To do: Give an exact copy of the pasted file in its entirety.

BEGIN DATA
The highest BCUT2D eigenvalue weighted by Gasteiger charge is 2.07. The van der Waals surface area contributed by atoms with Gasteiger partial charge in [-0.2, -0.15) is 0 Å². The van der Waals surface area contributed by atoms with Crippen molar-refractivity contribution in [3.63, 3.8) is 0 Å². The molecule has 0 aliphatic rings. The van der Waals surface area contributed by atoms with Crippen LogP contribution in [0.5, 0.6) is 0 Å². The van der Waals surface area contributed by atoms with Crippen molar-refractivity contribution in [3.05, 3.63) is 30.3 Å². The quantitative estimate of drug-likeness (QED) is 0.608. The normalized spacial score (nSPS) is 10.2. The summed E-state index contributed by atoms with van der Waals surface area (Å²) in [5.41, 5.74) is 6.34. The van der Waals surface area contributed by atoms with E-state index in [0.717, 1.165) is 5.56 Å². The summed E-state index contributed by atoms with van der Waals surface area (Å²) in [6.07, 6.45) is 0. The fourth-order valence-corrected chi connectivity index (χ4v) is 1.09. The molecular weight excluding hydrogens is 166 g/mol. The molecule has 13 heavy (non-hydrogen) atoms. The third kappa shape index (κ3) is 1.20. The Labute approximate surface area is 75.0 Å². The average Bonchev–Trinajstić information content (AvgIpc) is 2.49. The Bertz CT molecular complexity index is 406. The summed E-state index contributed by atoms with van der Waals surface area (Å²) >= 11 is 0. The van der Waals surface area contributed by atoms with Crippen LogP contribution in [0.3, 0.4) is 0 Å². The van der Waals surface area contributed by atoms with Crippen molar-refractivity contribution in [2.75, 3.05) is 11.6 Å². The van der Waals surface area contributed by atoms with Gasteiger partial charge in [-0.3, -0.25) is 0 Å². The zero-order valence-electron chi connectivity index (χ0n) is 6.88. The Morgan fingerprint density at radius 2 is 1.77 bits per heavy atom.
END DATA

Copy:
The highest BCUT2D eigenvalue weighted by Gasteiger charge is 2.07. The van der Waals surface area contributed by atoms with Gasteiger partial charge in [-0.2, -0.15) is 0 Å². The van der Waals surface area contributed by atoms with Crippen molar-refractivity contribution in [3.63, 3.8) is 0 Å². The molecule has 0 aliphatic rings. The van der Waals surface area contributed by atoms with Crippen LogP contribution in [0.5, 0.6) is 0 Å². The van der Waals surface area contributed by atoms with Crippen molar-refractivity contribution in [3.05, 3.63) is 30.3 Å². The quantitative estimate of drug-likeness (QED) is 0.608. The normalized spacial score (nSPS) is 10.2. The summed E-state index contributed by atoms with van der Waals surface area (Å²) in [5.41, 5.74) is 6.34. The van der Waals surface area contributed by atoms with E-state index in [0.717, 1.165) is 5.56 Å². The summed E-state index contributed by atoms with van der Waals surface area (Å²) in [6.07, 6.45) is 0. The fourth-order valence-corrected chi connectivity index (χ4v) is 1.09. The molecular weight excluding hydrogens is 166 g/mol. The molecule has 13 heavy (non-hydrogen) atoms. The third kappa shape index (κ3) is 1.20. The Labute approximate surface area is 75.0 Å². The average Bonchev–Trinajstić information content (AvgIpc) is 2.49. The Bertz CT molecular complexity index is 406. The summed E-state index contributed by atoms with van der Waals surface area (Å²) >= 11 is 0. The van der Waals surface area contributed by atoms with Crippen LogP contribution in [0.3, 0.4) is 0 Å². The van der Waals surface area contributed by atoms with Crippen molar-refractivity contribution in [2.75, 3.05) is 11.6 Å². The van der Waals surface area contributed by atoms with Gasteiger partial charge in [-0.3, -0.25) is 0 Å². The zero-order valence-electron chi connectivity index (χ0n) is 6.88. The Morgan fingerprint density at radius 2 is 1.77 bits per heavy atom.